Communities Should Decide First, Before Permits are Issued

By AwasMifee

Published: September 9, 2014


Indigenous people in Okaba think the government is disrespecting and ignoring the rights of indigenous Marind communities to information, and to take their own decisions about whether or not to surrender land rights.

According to Gerardus Kaize, a Marind community leader from Okaba district, before the government issues any location permits the community should be able to decide whether they want plantations. “The government and companies should come and talk to the community and give them information, and then the community should discuss these proposals according to our customary law and come to our decsion, because this land has owners, it is not some empty wasteland”, he said.

Gerardus Kaize conveyed this opinion as a criticism of the government policy after receiving a circular letter and notice from the head of the Regional Environmental Management Agency for Papua Province, which asked for written suggestions, opinions and responses from the community about granting an Environmental Permit to PT Wahana Samudera Sentosa to use forest wood for an industrial timber plantation (HTI) over 79,006 hectaares in Ngguti and Okaba districts, which was issued by the Merauke Bupati (elected regency leader) in his decision document 133/2014 on 20th March 2014.

The government and company have yet to sit down together with the villagers and discuss in detail the planned industrial timber plantation or reach an agreement with the community. How can the community give their suggestions or responses if they have not been given any information about what the company wants to do?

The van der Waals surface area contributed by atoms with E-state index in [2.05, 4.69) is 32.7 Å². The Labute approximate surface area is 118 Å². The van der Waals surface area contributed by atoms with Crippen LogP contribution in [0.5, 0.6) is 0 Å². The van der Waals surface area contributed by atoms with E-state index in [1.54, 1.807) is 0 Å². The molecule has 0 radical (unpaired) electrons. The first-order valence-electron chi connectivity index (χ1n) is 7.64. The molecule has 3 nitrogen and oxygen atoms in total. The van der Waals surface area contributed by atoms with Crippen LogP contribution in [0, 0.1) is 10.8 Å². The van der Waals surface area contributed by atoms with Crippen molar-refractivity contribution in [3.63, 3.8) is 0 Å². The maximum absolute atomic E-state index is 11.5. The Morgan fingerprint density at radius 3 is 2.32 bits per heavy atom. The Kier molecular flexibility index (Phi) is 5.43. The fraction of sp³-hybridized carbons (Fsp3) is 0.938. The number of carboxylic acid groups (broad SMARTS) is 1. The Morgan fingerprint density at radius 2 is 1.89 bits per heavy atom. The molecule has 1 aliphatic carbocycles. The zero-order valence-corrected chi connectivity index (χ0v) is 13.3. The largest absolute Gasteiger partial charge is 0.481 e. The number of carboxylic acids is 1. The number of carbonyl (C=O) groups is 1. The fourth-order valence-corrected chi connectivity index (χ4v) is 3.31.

“It’s just about keeping the people in a state of ignorance. However good a government land-management program might be, it is bound to fail if it does not involve the community, that’s why we are asking for the industrial tree plantation to be delayed until the community has discussed it and come to a decision.” Gerardus Kaize said. He is also a well-known educator and was a successful candidate in the Merauke District Legislative Assembly elections this year.

Community aspirations are that they do not wish to give up their rights to their land and forests, and the reason is because forest is the source of the Malind indigenous people’s livelihood, which the community wants to use for their own benefit. “We don’t need money, but we do need the forest to be able to continue our livelihoods and for future generations,“ Gerardus Kaize said.

Source: Pusaka

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